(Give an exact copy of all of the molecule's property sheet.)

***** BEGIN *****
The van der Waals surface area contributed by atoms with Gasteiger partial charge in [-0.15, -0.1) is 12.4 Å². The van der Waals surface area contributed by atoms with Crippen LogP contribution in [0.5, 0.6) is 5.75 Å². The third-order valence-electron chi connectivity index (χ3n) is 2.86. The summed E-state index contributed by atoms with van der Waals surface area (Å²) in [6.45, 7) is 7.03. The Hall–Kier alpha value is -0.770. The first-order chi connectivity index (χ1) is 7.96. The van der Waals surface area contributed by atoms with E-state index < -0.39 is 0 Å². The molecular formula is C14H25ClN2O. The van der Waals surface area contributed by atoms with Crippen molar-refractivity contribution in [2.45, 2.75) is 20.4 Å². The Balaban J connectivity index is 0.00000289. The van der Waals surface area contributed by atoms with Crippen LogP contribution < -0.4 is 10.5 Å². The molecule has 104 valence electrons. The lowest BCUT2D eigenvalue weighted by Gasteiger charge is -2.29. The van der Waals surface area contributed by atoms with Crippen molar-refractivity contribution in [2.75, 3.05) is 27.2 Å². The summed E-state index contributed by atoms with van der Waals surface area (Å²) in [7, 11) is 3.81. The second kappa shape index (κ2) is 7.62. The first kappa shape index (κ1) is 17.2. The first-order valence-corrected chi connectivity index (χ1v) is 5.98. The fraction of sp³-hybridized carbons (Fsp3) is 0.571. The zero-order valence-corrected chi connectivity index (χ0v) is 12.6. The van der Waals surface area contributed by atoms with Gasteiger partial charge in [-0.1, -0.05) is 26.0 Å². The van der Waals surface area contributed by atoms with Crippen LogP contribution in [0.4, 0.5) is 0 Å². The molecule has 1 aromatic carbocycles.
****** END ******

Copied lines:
The van der Waals surface area contributed by atoms with Gasteiger partial charge in [-0.15, -0.1) is 12.4 Å². The van der Waals surface area contributed by atoms with Crippen LogP contribution in [0.5, 0.6) is 5.75 Å². The third-order valence-electron chi connectivity index (χ3n) is 2.86. The summed E-state index contributed by atoms with van der Waals surface area (Å²) in [6.45, 7) is 7.03. The Hall–Kier alpha value is -0.770. The first-order chi connectivity index (χ1) is 7.96. The van der Waals surface area contributed by atoms with E-state index < -0.39 is 0 Å². The molecular formula is C14H25ClN2O. The van der Waals surface area contributed by atoms with Crippen molar-refractivity contribution in [2.45, 2.75) is 20.4 Å². The Balaban J connectivity index is 0.00000289. The van der Waals surface area contributed by atoms with Crippen LogP contribution < -0.4 is 10.5 Å². The molecule has 104 valence electrons. The lowest BCUT2D eigenvalue weighted by Gasteiger charge is -2.29. The van der Waals surface area contributed by atoms with Crippen molar-refractivity contribution in [2.75, 3.05) is 27.2 Å². The summed E-state index contributed by atoms with van der Waals surface area (Å²) in [7, 11) is 3.81. The second kappa shape index (κ2) is 7.62. The first kappa shape index (κ1) is 17.2. The first-order valence-corrected chi connectivity index (χ1v) is 5.98. The fraction of sp³-hybridized carbons (Fsp3) is 0.571. The zero-order valence-corrected chi connectivity index (χ0v) is 12.6. The van der Waals surface area contributed by atoms with Gasteiger partial charge in [-0.1, -0.05) is 26.0 Å². The van der Waals surface area contributed by atoms with Crippen LogP contribution in [0.4, 0.5) is 0 Å². The molecule has 1 aromatic carbocycles.